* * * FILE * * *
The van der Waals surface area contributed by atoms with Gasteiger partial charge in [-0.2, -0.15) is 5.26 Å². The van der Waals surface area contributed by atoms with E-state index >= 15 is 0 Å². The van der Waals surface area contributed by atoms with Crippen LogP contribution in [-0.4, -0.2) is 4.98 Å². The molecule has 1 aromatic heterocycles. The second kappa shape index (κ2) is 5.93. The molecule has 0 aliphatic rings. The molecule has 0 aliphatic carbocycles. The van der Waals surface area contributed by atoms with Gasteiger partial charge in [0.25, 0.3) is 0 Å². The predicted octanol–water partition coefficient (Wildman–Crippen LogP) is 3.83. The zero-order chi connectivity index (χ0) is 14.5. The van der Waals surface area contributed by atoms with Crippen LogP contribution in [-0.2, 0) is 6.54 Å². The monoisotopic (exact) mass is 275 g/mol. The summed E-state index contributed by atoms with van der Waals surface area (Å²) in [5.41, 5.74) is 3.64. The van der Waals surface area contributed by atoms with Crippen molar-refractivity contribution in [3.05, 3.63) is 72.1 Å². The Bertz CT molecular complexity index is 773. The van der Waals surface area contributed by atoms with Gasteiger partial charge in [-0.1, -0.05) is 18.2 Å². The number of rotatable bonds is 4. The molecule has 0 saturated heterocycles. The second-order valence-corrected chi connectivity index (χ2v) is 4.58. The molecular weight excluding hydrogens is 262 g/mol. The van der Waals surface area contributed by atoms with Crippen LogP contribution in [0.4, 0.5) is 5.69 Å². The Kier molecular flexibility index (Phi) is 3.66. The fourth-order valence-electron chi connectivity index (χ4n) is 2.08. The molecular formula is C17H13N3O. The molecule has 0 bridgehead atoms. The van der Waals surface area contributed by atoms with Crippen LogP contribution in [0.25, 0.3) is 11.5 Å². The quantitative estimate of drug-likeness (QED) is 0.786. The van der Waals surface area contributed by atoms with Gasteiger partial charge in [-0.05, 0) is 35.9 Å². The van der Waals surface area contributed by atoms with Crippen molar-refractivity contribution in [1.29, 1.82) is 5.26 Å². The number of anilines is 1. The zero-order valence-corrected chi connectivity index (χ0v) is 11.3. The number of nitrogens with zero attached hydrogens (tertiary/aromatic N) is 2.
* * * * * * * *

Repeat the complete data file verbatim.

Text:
The van der Waals surface area contributed by atoms with Gasteiger partial charge in [-0.2, -0.15) is 5.26 Å². The van der Waals surface area contributed by atoms with E-state index >= 15 is 0 Å². The van der Waals surface area contributed by atoms with Crippen LogP contribution in [-0.4, -0.2) is 4.98 Å². The molecule has 1 aromatic heterocycles. The second kappa shape index (κ2) is 5.93. The molecule has 0 aliphatic rings. The molecule has 0 aliphatic carbocycles. The van der Waals surface area contributed by atoms with Gasteiger partial charge in [0.25, 0.3) is 0 Å². The predicted octanol–water partition coefficient (Wildman–Crippen LogP) is 3.83. The zero-order chi connectivity index (χ0) is 14.5. The van der Waals surface area contributed by atoms with Crippen LogP contribution in [-0.2, 0) is 6.54 Å². The monoisotopic (exact) mass is 275 g/mol. The summed E-state index contributed by atoms with van der Waals surface area (Å²) in [5.41, 5.74) is 3.64. The van der Waals surface area contributed by atoms with Crippen molar-refractivity contribution in [3.05, 3.63) is 72.1 Å². The Bertz CT molecular complexity index is 773. The van der Waals surface area contributed by atoms with Gasteiger partial charge in [-0.1, -0.05) is 18.2 Å². The number of rotatable bonds is 4. The molecule has 0 saturated heterocycles. The second-order valence-corrected chi connectivity index (χ2v) is 4.58. The molecular weight excluding hydrogens is 262 g/mol. The van der Waals surface area contributed by atoms with Crippen LogP contribution in [0.4, 0.5) is 5.69 Å². The Kier molecular flexibility index (Phi) is 3.66. The fourth-order valence-electron chi connectivity index (χ4n) is 2.08. The molecular formula is C17H13N3O. The molecule has 0 bridgehead atoms. The van der Waals surface area contributed by atoms with Crippen LogP contribution in [0.25, 0.3) is 11.5 Å². The quantitative estimate of drug-likeness (QED) is 0.786. The van der Waals surface area contributed by atoms with Gasteiger partial charge in [-0.05, 0) is 35.9 Å². The van der Waals surface area contributed by atoms with Crippen molar-refractivity contribution in [1.29, 1.82) is 5.26 Å². The number of anilines is 1. The zero-order valence-corrected chi connectivity index (χ0v) is 11.3. The number of nitrogens with zero attached hydrogens (tertiary/aromatic N) is 2.